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Hyundai changes the hydrogen fuel-cell strategy by betting more on …

by ace

Hyundai, one of the icons of hydrogen fuel cell mobility, has witnessed the strong rise of 100% electric vehicles – something that the South Korean has also developed over the last few years, with models whose performance and notoriety is known, as is the case with the Hyundai Kauai.

The strengthening of electric mobility by Hyundai is evident through the latest report presented, which announces two new production lines exclusively dedicated to the production of electric vehicles: one to be introduced next year and the other in 2024 with a view to strengthening its offer on the market for electrified vehicles.

The operation of hydrogen cells is quite simple, but very expensive in terms of the manufacture of the components. The car can carry between 350 to 700 bar of hydrogen pressure, to which is added oxygen collected from the exterior of the car, which through a process opposite to the electrolysis combines hydrogen with oxygen resulting in hot water (which comes out of the exhaust). This energy generated by the chemical process serves to power the electric motor.

Hyundai’s first model, the Hyundai Tucson Fuel-Cell was launched in 2013, having been preceded by the Hyundai Nexo in 2018. However, it seems that this technology has not been very well accepted by the consumer in view of the high costs. 2019 saw the sale of 7,707 hydrogen cars versus 1.68 million electric cars – this demonstrates why Hyundai has changed its plans.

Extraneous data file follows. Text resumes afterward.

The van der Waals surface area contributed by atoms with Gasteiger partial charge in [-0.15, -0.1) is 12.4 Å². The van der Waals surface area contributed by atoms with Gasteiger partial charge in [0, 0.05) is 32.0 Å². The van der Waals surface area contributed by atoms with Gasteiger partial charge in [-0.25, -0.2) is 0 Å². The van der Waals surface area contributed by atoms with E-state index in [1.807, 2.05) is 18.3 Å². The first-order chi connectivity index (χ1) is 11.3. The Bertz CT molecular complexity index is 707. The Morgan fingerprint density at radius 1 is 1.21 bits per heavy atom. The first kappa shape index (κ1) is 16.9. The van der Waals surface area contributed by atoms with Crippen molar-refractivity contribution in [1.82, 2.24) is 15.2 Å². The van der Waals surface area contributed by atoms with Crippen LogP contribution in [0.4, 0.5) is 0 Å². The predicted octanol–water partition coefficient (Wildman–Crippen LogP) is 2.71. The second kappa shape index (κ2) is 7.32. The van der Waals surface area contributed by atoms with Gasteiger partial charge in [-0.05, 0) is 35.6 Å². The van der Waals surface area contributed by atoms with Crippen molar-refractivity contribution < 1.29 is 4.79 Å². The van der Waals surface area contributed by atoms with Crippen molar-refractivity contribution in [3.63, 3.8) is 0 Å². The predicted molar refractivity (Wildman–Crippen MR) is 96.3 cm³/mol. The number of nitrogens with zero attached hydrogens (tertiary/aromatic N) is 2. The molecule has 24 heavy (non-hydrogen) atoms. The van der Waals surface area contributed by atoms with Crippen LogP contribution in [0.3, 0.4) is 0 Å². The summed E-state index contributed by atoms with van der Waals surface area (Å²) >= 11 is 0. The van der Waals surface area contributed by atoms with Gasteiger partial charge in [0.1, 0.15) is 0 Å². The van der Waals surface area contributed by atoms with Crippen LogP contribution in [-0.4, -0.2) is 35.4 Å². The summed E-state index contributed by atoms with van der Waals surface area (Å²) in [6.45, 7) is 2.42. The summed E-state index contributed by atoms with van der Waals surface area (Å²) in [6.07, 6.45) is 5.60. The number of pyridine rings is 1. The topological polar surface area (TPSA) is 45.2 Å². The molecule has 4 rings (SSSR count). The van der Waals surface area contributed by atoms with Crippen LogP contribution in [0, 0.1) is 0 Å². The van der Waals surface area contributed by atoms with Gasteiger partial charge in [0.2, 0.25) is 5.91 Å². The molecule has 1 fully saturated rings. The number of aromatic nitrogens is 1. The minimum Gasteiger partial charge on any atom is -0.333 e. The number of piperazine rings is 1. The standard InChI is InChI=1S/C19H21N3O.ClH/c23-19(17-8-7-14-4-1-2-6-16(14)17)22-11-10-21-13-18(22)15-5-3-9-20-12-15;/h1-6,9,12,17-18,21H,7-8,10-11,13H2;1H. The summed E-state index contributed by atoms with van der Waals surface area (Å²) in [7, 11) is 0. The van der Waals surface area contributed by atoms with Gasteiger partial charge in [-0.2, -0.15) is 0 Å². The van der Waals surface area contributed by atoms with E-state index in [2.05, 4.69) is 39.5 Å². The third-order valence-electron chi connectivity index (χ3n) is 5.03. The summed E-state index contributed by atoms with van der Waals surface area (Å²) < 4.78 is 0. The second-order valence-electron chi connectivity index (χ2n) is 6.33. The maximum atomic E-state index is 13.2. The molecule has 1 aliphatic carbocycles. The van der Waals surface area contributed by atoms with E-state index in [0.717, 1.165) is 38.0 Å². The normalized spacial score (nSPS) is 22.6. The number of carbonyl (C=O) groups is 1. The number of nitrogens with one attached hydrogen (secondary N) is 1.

Given that this does not seem to be the time for hydrogen-powered cars, Hyundai is now moving with a greater focus to 100% electric vehicles – not abandoning hydrogen-powered cars -, which motivated the company to speak to Samsung , SK Group and Life’s Good, which operate batteries and various electronic equipment, necessary for the production of batteries with greater capacity.

Seeing the increasingly consolidated advance of brands like Volkswagen, General Motors and, especially, Tesla, the South Korean owners of Kia remain confident in selling more than one million all-electric vehicles per year by 2025, which lead to 10% of the global car market.

The Korean brand’s traditionalism has meant that “[…] did not expect Tesla to dominate the electric vehicle market so quickly, ”confirmed a source close to Hyundai with Reuters, or at least, that knows the collective thinking of the company that has been dedicated to the automotive market for several years.

Hyundai changes the hydrogen fuel-cell strategy by betting more on ...

At the moment, Hyundai is the fifth largest contractor in the world, together with Kia Motors, allowing the necessary agility and allowing the group to lead the difficult task of leveraging new electric vehicles. “We are absolutely certain that Hyundai will never be left behind,” added the source.

The Hyundai Kona Electric is one of the few all-electric models that continues to sell to date. There is still a long way to go, however, despite having sold 86,434 vehicles last year, up from the 73,278 sold by Volkswagen, but behind the 367,500 produced and sold by Tesla, the brand plans new 23 electric models by 2025.

Hyundai changes the hydrogen fuel-cell strategy by betting more on ...

We are patiently witnessing a change in the industry – which has proven to be increasingly structural – but which promises a change in mobility, with the introduction of more trams in the world car park, but substantially in European territory in the face of new impositions.

Source IOL

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